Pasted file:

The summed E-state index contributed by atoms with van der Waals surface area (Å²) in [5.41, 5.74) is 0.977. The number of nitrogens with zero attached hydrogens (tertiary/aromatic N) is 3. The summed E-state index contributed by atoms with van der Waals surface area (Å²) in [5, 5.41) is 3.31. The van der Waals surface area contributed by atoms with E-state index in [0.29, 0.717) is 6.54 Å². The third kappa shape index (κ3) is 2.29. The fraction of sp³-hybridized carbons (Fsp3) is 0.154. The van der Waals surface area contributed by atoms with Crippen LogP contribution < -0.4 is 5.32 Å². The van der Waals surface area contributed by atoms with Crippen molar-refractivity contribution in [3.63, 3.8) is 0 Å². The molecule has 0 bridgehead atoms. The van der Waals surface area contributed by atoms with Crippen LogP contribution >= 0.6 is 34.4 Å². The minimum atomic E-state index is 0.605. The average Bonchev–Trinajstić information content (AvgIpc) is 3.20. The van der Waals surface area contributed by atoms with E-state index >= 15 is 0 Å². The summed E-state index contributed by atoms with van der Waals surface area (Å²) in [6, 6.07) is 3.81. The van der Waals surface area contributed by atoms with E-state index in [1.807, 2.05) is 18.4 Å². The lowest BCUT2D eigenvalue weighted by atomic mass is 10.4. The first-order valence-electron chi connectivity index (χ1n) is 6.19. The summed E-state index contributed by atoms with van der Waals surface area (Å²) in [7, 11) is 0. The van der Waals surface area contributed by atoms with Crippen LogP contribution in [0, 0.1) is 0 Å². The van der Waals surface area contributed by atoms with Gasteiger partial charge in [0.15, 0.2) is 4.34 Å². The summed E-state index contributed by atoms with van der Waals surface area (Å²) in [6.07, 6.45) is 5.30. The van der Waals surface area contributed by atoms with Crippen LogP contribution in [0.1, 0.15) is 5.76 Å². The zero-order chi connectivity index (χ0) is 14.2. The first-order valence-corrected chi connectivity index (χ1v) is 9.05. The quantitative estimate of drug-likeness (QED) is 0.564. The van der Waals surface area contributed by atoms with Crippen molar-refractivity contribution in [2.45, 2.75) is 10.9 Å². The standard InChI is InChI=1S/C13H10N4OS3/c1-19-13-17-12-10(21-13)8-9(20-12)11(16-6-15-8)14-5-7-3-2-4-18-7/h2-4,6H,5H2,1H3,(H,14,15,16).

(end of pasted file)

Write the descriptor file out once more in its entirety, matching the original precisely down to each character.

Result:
The summed E-state index contributed by atoms with van der Waals surface area (Å²) in [5.41, 5.74) is 0.977. The number of nitrogens with zero attached hydrogens (tertiary/aromatic N) is 3. The summed E-state index contributed by atoms with van der Waals surface area (Å²) in [5, 5.41) is 3.31. The van der Waals surface area contributed by atoms with E-state index in [0.29, 0.717) is 6.54 Å². The third kappa shape index (κ3) is 2.29. The fraction of sp³-hybridized carbons (Fsp3) is 0.154. The van der Waals surface area contributed by atoms with Crippen LogP contribution < -0.4 is 5.32 Å². The van der Waals surface area contributed by atoms with Crippen molar-refractivity contribution in [3.63, 3.8) is 0 Å². The molecule has 0 bridgehead atoms. The van der Waals surface area contributed by atoms with Crippen LogP contribution >= 0.6 is 34.4 Å². The minimum atomic E-state index is 0.605. The average Bonchev–Trinajstić information content (AvgIpc) is 3.20. The van der Waals surface area contributed by atoms with E-state index >= 15 is 0 Å². The summed E-state index contributed by atoms with van der Waals surface area (Å²) in [6, 6.07) is 3.81. The van der Waals surface area contributed by atoms with E-state index in [1.807, 2.05) is 18.4 Å². The lowest BCUT2D eigenvalue weighted by atomic mass is 10.4. The first-order valence-electron chi connectivity index (χ1n) is 6.19. The summed E-state index contributed by atoms with van der Waals surface area (Å²) in [7, 11) is 0. The van der Waals surface area contributed by atoms with Crippen LogP contribution in [0, 0.1) is 0 Å². The van der Waals surface area contributed by atoms with Gasteiger partial charge in [0.15, 0.2) is 4.34 Å². The summed E-state index contributed by atoms with van der Waals surface area (Å²) in [6.07, 6.45) is 5.30. The van der Waals surface area contributed by atoms with Crippen LogP contribution in [0.1, 0.15) is 5.76 Å². The zero-order chi connectivity index (χ0) is 14.2. The first-order valence-corrected chi connectivity index (χ1v) is 9.05. The quantitative estimate of drug-likeness (QED) is 0.564. The van der Waals surface area contributed by atoms with Crippen molar-refractivity contribution in [2.45, 2.75) is 10.9 Å². The standard InChI is InChI=1S/C13H10N4OS3/c1-19-13-17-12-10(21-13)8-9(20-12)11(16-6-15-8)14-5-7-3-2-4-18-7/h2-4,6H,5H2,1H3,(H,14,15,16).